One of the main objectives currently pursued in planning sustainable urban environments is the reduction of energy consumption. Strategies for energy and the built environment are given in UK planning policies. Yet the application of such strategies at a local scale requires careful contextual analysis, since local conditions may inhibit, or enhance, benefits that these strategies intend to deliver. More importantly, the permanence of such benefits over time can be disrupted if local conditions are undermined by unpredicted future events. This paper analyses the application of three energy conservation strategies recommended in planning guidance developed by Lancaster City Council for a flagship regeneration project. The strategies are energy-efficient building envelopes, the utilisation of passive solar design principles and the generation of renewable energy. Results from the analysis suggest that each one of these solutions could be vulnerable to unpredicted future events and that conditions to improve their resilience need to be built in today. The appraisal elicits interdependencies between solutions for energy efficiency and other sustainability solutions such as the quality of the public realm, the local microclimate, air quality and more. The discussion of these links leads to a series of recommendations designed to inform planning guidance.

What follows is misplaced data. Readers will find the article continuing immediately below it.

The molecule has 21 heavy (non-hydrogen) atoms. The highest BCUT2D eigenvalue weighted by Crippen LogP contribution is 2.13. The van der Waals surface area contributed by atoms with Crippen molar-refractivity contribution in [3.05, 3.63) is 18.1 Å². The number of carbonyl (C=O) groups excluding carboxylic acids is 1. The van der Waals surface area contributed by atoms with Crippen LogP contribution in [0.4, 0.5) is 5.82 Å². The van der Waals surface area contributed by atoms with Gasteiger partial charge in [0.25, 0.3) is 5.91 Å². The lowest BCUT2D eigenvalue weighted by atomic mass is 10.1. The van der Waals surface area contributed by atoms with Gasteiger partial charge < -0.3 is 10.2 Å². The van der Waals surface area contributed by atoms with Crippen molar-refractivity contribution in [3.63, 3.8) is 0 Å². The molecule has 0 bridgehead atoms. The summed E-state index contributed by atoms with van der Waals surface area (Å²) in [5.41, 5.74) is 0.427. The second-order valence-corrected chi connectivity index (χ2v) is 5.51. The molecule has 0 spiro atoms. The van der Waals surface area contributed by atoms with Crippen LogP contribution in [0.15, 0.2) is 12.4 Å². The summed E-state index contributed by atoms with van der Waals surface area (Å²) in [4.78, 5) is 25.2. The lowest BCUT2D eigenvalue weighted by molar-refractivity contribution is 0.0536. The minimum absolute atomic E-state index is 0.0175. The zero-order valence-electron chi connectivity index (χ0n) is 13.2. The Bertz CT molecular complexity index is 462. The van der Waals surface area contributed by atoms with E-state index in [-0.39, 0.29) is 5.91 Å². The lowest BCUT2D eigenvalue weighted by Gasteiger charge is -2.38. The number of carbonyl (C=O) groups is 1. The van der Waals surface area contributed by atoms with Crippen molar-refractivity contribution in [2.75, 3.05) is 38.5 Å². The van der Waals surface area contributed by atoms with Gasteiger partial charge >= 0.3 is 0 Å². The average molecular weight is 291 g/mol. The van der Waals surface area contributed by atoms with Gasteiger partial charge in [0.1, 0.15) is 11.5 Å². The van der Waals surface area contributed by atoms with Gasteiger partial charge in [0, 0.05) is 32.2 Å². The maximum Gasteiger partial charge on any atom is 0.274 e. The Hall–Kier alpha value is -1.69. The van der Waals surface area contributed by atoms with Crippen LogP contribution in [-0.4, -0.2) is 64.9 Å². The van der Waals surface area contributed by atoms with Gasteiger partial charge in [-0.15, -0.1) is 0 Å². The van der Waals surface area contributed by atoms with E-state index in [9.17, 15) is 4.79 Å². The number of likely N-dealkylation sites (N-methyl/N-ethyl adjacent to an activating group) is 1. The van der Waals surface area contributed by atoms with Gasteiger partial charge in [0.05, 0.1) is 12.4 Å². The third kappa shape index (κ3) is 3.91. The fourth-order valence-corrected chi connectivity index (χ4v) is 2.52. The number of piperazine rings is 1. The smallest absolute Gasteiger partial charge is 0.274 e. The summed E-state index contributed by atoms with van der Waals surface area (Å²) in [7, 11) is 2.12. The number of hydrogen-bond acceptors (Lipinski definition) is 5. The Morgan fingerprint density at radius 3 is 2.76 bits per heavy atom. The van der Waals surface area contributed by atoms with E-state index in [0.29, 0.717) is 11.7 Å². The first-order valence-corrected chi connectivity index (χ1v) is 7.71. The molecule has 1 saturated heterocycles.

|Journal||Proceedings of the Institution of Civil Engineers Engineering Sustainability|
|Publication status||Published - 2012|